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Bland v. Alco Collections, Inc.

United States District Court, M.D. Louisiana

January 3, 2018

SHENA BLAND
v.
ALCO COLLECTIONS, INC.

          RULING

          SHELLY D. DICK JUDGE

         This matter is before the Court on the Application for Entry of Final Judgment of Default[1] by Plaintiff, Shena Bland (“Bland or Plaintiff”)[2] on behalf of herself and all those similarly situated. Defendant, Alco Collections, Inc., (“Defendant”) has never appeared in this matter nor filed an Opposition to this motion. For the following reasons, the Court finds that Plaintiff's motion should be granted.

         I. BACKGROUND

         On December 6, 2016, Bland filed a Complaint naming Alco Collections, Inc. as the Defendant.[3] In her Complaint, Plaintiff alleged that, while attempting to collect a debt, Defendant violated the Fair Debt Collection Practices Act (“FDCPA”), 15 U.S.C. § 1692 et seq.[4] Defendant was served on December 9, 2016 in accordance with Federal Rule of Civil Procedure 4.[5] Defendant has not filed any responsive pleadings in this proceeding. A preliminary default was entered against the Defendant by the Clerk of Court on February 15, 2017.[6] Plaintiff then filed the current Application for Entry of Final Judgment on May 30, 2017.[7] As of the date of this Ruling, Defendant has never appeared in this case.

         II. LAW AND ANALYSIS

         A. Default Judgment

         The United States Court of Appeals for the Fifth Circuit has outlined a three step process to obtain a default judgment: (1) a defendant's default; (2) a clerk's entry of default; and (3) a plaintiff's application for a default judgment.[8] The service of summons or lawful process triggers the duty to respond to a complaint.[9] A defendant's failure to timely plead or otherwise respond to the complaint triggers a default.[10] Accordingly, Rule 55 provides that the clerk must enter a party's default “[w]hen a party against whom a judgment for affirmative relief is sought has failed to plead or otherwise defend, and that failure is shown by affidavit or otherwise....”[11]

         After the Clerk of Court has found a defendant to be in default, the Court may, upon motion by a plaintiff, enter a default judgment against the defaulting defendant.[12]Default judgments are “generally disfavored in the law” in favor of a trial upon the merits.[13]Indeed, default judgments are considered “a drastic remedy, not favored by the Federal Rules and resorted to by courts only in extreme situations.... [T]hey are ‘available only when the adversary process has been halted because of an essentially unresponsive party.'”[14] Even so, this policy is “counterbalanced by considerations of social goals, justice and expediency, a weighing process [that] lies largely within the domain of the trial judge's discretion.”[15] In accordance with these guidelines, “[a] party is not entitled to a default judgment as a matter of right, even where the defendant is technically in default.”[16]While “the defendant, by his default, admits the plaintiff's well-pleaded allegations of fact, ” the Court retains the obligation to determine whether those facts state a claim upon which relief may be granted.[17]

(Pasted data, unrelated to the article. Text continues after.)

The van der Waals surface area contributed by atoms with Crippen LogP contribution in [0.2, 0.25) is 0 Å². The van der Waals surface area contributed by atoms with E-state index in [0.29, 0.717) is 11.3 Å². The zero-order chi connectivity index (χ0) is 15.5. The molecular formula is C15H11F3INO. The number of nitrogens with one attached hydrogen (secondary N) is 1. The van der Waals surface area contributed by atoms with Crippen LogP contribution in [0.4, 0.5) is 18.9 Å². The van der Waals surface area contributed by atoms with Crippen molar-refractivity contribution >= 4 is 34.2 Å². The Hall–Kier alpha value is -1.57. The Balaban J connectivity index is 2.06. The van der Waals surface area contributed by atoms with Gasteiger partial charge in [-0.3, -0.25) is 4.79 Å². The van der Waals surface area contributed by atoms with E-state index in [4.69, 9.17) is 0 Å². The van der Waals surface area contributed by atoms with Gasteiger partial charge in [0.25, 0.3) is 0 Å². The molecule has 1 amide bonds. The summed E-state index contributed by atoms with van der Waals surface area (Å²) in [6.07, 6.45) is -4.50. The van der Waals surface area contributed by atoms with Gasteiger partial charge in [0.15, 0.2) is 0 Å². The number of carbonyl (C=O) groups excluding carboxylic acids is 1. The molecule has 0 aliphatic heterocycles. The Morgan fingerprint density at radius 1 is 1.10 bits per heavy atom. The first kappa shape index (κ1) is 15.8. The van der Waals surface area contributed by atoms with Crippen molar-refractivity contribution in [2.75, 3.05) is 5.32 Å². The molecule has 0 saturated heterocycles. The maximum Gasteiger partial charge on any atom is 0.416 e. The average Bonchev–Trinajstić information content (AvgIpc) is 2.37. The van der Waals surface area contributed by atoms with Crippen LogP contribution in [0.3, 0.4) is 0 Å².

Courts have developed a two-part analysis to determine whether a default judgment should be entered against a defendant.[18] First, a court must consider whether the entry of default judgment is appropriate under the circumstances.[19] The factors relevant to this inquiry include: (1) whether material issues of fact are at issue; (2) whether there has been substantial prejudice; (3) whether the grounds for default are clearly established; (4) whether the default was caused by good faith mistake or excusable neglect; (5) the harshness of a default judgment; and (6) whether the court would think itself obliged to set aside the default on the defendant's motion.[20] Second, a court must assess the merits of the plaintiff's claims and find sufficient basis in the pleadings for the judgment.[21]

         B. Entitlement to Default Judgment